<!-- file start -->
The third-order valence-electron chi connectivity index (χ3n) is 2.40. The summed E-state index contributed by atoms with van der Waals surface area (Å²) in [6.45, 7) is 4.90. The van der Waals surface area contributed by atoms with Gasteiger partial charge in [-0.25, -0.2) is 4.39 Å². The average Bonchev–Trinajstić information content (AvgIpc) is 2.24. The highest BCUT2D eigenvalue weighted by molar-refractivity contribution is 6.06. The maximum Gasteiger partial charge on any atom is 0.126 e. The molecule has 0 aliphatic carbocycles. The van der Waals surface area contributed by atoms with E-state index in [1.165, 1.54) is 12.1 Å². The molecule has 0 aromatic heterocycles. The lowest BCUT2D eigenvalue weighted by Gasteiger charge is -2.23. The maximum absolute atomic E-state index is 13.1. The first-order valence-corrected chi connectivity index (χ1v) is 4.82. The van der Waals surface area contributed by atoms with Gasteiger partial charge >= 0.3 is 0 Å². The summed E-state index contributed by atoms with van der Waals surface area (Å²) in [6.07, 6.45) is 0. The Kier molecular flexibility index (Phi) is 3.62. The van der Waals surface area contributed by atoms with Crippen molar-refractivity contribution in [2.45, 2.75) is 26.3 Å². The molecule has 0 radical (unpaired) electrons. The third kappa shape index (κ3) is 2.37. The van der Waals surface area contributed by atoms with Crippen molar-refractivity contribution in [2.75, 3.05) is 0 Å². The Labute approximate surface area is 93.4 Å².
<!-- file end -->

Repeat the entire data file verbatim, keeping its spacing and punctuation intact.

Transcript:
The third-order valence-electron chi connectivity index (χ3n) is 2.40. The summed E-state index contributed by atoms with van der Waals surface area (Å²) in [6.45, 7) is 4.90. The van der Waals surface area contributed by atoms with Gasteiger partial charge in [-0.25, -0.2) is 4.39 Å². The average Bonchev–Trinajstić information content (AvgIpc) is 2.24. The highest BCUT2D eigenvalue weighted by molar-refractivity contribution is 6.06. The maximum Gasteiger partial charge on any atom is 0.126 e. The molecule has 0 aliphatic carbocycles. The van der Waals surface area contributed by atoms with E-state index in [1.165, 1.54) is 12.1 Å². The molecule has 0 aromatic heterocycles. The lowest BCUT2D eigenvalue weighted by Gasteiger charge is -2.23. The maximum absolute atomic E-state index is 13.1. The first-order valence-corrected chi connectivity index (χ1v) is 4.82. The van der Waals surface area contributed by atoms with Gasteiger partial charge >= 0.3 is 0 Å². The summed E-state index contributed by atoms with van der Waals surface area (Å²) in [6.07, 6.45) is 0. The Kier molecular flexibility index (Phi) is 3.62. The van der Waals surface area contributed by atoms with Crippen molar-refractivity contribution in [2.45, 2.75) is 26.3 Å². The molecule has 0 radical (unpaired) electrons. The third kappa shape index (κ3) is 2.37. The van der Waals surface area contributed by atoms with Crippen molar-refractivity contribution in [2.75, 3.05) is 0 Å². The Labute approximate surface area is 93.4 Å².